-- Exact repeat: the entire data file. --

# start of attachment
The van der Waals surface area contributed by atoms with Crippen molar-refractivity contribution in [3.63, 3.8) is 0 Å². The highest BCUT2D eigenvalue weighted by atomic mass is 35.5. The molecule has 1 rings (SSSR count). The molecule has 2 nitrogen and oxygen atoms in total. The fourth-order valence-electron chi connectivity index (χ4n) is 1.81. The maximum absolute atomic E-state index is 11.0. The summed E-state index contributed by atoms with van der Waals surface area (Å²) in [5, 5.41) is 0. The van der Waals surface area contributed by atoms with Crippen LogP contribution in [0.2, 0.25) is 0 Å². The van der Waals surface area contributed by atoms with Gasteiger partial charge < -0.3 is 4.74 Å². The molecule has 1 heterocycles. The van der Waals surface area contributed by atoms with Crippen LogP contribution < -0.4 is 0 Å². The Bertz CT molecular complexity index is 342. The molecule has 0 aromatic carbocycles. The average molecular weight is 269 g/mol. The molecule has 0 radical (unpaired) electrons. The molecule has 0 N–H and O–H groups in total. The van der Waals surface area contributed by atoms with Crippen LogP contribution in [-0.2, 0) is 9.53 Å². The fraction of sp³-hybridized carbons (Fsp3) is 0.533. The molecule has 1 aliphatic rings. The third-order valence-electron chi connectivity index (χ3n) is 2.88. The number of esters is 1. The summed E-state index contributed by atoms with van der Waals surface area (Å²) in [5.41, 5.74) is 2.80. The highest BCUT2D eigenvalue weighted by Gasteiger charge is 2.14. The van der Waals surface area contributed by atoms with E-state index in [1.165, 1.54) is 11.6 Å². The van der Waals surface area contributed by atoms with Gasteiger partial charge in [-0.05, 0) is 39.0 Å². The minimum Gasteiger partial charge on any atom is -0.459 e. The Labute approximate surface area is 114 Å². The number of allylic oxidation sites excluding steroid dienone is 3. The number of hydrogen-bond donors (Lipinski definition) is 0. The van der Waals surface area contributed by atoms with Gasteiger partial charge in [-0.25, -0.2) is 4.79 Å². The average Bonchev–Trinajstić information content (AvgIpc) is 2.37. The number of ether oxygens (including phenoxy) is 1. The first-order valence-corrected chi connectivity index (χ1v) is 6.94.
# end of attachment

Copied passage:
The van der Waals surface area contributed by atoms with Crippen molar-refractivity contribution in [3.63, 3.8) is 0 Å². The highest BCUT2D eigenvalue weighted by atomic mass is 35.5. The molecule has 1 rings (SSSR count). The molecule has 2 nitrogen and oxygen atoms in total. The fourth-order valence-electron chi connectivity index (χ4n) is 1.81. The maximum absolute atomic E-state index is 11.0. The summed E-state index contributed by atoms with van der Waals surface area (Å²) in [5, 5.41) is 0. The van der Waals surface area contributed by atoms with Crippen LogP contribution in [0.2, 0.25) is 0 Å². The van der Waals surface area contributed by atoms with Gasteiger partial charge < -0.3 is 4.74 Å². The molecule has 1 heterocycles. The van der Waals surface area contributed by atoms with Crippen LogP contribution < -0.4 is 0 Å². The Bertz CT molecular complexity index is 342. The molecule has 0 aromatic carbocycles. The average molecular weight is 269 g/mol. The molecule has 0 radical (unpaired) electrons. The molecule has 0 N–H and O–H groups in total. The van der Waals surface area contributed by atoms with Crippen LogP contribution in [-0.2, 0) is 9.53 Å². The fraction of sp³-hybridized carbons (Fsp3) is 0.533. The molecule has 1 aliphatic rings. The third-order valence-electron chi connectivity index (χ3n) is 2.88. The number of esters is 1. The summed E-state index contributed by atoms with van der Waals surface area (Å²) in [5.41, 5.74) is 2.80. The highest BCUT2D eigenvalue weighted by Gasteiger charge is 2.14. The van der Waals surface area contributed by atoms with E-state index in [1.165, 1.54) is 11.6 Å². The van der Waals surface area contributed by atoms with Gasteiger partial charge in [-0.05, 0) is 39.0 Å². The minimum Gasteiger partial charge on any atom is -0.459 e. The Labute approximate surface area is 114 Å². The number of allylic oxidation sites excluding steroid dienone is 3. The number of hydrogen-bond donors (Lipinski definition) is 0. The van der Waals surface area contributed by atoms with Gasteiger partial charge in [-0.25, -0.2) is 4.79 Å². The average Bonchev–Trinajstić information content (AvgIpc) is 2.37. The number of ether oxygens (including phenoxy) is 1. The first-order valence-corrected chi connectivity index (χ1v) is 6.94.